No sights, Equal rights, easy-to-use braille ‘Vrailler’ is ready to connect the world

According to the statistics from National Federation of the Blind, there are around 253 million people who are blind or partially sighted. However, only 1% of the existing printed material in the world has been translated into braille. Moreover, these very few translated braille texts are read by only about 10% of the visually handicapped in the world due to lack of education.


Braille is a tactile reading and writing system used by blind or people who are visually impaired. Using raised dots to represent the letter and punctuation, the blinds can access to print materials. This innovative written code, however, has been facing some problems. Written from right-to-left and reading from left-to-right, this two different way of reading and writing makes it inconvenient for learner. Additionally, the distribution rate of braille printer and readers are lower than 5% because of the cost. Considering that 90% of visually impaired persons are living in developing countries, this is inefficient.

The solution is simple. We need easy-operating braille at affordable price. A Korean social enterprise, Social Core achieved to invent and release easy portable braille called ‘Vrailler’. This groundbreaking braille printer improved several problems. Unlike previous braille printer, it is one-way, that is writing and reading directions are the same so that easy for both teacher and learner. Vrailler, in addition, is small-sized, portable and easy to handle with reasonable price so that everyone can have access to it.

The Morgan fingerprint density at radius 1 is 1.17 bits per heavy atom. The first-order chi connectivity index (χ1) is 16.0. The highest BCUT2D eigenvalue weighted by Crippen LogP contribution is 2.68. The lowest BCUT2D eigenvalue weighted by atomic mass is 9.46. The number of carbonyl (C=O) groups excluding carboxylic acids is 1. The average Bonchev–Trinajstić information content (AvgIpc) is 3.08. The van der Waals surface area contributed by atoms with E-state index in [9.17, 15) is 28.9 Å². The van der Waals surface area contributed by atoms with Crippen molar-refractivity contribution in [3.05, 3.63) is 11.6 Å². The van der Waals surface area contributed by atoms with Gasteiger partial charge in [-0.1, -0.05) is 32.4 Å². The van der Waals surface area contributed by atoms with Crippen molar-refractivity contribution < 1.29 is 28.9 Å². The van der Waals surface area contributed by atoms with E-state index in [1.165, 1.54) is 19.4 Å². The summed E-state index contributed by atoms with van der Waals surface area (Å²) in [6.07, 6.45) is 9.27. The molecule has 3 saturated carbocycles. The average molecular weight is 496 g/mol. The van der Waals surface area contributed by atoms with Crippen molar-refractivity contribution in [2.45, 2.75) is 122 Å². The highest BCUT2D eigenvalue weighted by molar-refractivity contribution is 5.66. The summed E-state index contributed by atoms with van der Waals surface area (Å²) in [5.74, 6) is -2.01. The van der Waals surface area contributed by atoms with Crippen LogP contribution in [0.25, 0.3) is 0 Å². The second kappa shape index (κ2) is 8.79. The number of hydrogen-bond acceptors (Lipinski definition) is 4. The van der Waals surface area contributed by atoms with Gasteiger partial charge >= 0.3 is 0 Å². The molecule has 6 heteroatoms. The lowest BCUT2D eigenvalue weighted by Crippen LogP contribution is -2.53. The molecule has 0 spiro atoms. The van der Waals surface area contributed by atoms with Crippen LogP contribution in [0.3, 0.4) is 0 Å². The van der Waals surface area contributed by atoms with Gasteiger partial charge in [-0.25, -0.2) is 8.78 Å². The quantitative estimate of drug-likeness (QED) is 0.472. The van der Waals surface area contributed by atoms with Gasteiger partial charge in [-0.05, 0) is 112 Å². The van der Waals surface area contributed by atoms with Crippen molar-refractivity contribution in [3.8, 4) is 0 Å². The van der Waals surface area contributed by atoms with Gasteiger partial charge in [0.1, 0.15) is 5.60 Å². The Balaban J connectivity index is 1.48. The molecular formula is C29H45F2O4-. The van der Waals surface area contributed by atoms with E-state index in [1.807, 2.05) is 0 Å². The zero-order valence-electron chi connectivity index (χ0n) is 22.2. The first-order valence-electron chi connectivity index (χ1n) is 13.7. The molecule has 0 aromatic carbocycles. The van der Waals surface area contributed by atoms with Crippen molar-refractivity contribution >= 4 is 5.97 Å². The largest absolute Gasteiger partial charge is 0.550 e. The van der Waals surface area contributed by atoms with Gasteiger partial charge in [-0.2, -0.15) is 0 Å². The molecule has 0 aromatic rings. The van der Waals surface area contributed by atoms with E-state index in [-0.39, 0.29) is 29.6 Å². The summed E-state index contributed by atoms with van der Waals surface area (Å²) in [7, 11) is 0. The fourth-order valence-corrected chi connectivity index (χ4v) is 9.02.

Yoo, a founder of Social Core, is not visually handicapped though, he can understand the other handicapped persons as the brain-disabled by himself. He said that the most of physically handicapped people are lack of confidence. In order to communicate with different types of handicapped people, he realized the necessity of proper communication tool such as braille for the blind and sign language for the deaf. This is why he invented portable braille printer and his next goal is to release a board game series using sign language.


There tend to be misconception in our society that they deserve financial help. Is it really a helpful way? It is not. Instead, we need to help them in a way that they can make a living by themselves. Almost more than a half of the blind are literally unemployed because of lack of education and opportunities. Not just material support to them, a freedom to achieve their dreams regardless of handicap will be more meaningful for them.

Erika Jeon
Asia Journal
(Los Angeles Times Advertising Supplement)